Those few younger people who are entitled to speak and have something to say, like the president’s representative in parliament, Yuriy Miroshnychenko and deputy Olena Bondarenko, are often too over-worked to write and not senior enough to form and affect the Regions’ policies.

 Worse still, the number of speakers in the Party of Regions is amazingly small, considering the size of the political force and the impact it has on the nation. This is a real problem for the media, and no amount of spin from foreign consultants has managed to fix it over the last few years.

 It is partly because of a shortage of speakers that the Regions seem to have an idea that they can talk to the press on their terms and even dictate our editorial policy.  Chepurna, the Regions’ spokeswoman, told our journalist Oksana Grytsenko that faction leader Yefremov won’t talk to us because of our editorial policy. The deputy does not want to spend a lot of his time talking to us, only to see individual quotes in the story, rather than the preferred format of questions and answers. particularly if he is not going to see the story at the end.

“You’ve got to change your editorial policy,” she told our reporter.

As a matter of fact, we are proud of our editorial policy, by which we have been governed for the entire 17 years of our existence. Parties come and go, often rising and falling on the strength of personalities, but our good reputation remains. That’s why we will continue seeking quotes and on-the record sources to the best of our ability, but only to the extent that it does not compromise our integrity.

We’re not alone in this. The New York Times recently ran a long editorial comment, explaining to readers and sources that they are going to stop the practice of sending quotes back for approval. The editors said they are quite aware that they will lose out on interviews, but they believe they will gain on quality and ethics. They owe it to their readers.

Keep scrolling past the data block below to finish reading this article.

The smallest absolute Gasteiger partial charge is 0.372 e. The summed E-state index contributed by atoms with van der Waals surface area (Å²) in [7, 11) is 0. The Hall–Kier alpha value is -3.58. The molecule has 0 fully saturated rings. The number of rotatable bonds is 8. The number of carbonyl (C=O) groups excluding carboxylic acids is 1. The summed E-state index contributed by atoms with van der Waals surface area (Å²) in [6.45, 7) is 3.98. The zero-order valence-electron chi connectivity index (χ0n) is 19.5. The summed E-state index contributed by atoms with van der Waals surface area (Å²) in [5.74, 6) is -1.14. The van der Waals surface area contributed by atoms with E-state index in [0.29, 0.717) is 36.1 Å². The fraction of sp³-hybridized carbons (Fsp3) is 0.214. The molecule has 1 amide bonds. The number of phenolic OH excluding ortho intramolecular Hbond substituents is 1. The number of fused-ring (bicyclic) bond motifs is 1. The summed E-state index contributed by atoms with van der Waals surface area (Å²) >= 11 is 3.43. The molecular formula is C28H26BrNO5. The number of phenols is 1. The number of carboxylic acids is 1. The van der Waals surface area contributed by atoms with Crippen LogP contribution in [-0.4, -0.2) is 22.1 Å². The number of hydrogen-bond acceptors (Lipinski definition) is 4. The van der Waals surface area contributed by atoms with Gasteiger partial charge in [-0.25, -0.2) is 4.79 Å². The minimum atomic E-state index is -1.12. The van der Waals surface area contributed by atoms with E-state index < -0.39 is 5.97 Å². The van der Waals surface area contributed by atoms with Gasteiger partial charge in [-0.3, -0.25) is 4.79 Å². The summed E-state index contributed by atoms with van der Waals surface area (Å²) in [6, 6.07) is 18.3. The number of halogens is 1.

We’re on the side of The New York Times in this debate, rather than the side of the Party of Regions. The Kyiv Post will simply not change its policy because we value independence, the trust of our readers and advertisers above all. We will lose this trust if the newspaper becomes a subservient tool of its sources.

In fact, we campaign among the Ukrainian news media to adopt the same ethical practices and standards so that all journalists can present a united front.

At the same time, we do talk to sources in the Party of Regions. Each of our editors and many reporters have a pool of reliable contacts who can verify tips, help out with fact-checking and even give an occasional background quote. But they often have to remain behind the scene because they are not allowed to speak publicly for attribution, or for other reasons that we usually explain when we run the story.

If the Party of Regions is confident in itself and truly believes in freedom of the press, its representatives should start acting that way – and one good first step is to have honest give-and-take with journalists.

Kyiv Post editor Katya Gorchinskaya can be reached at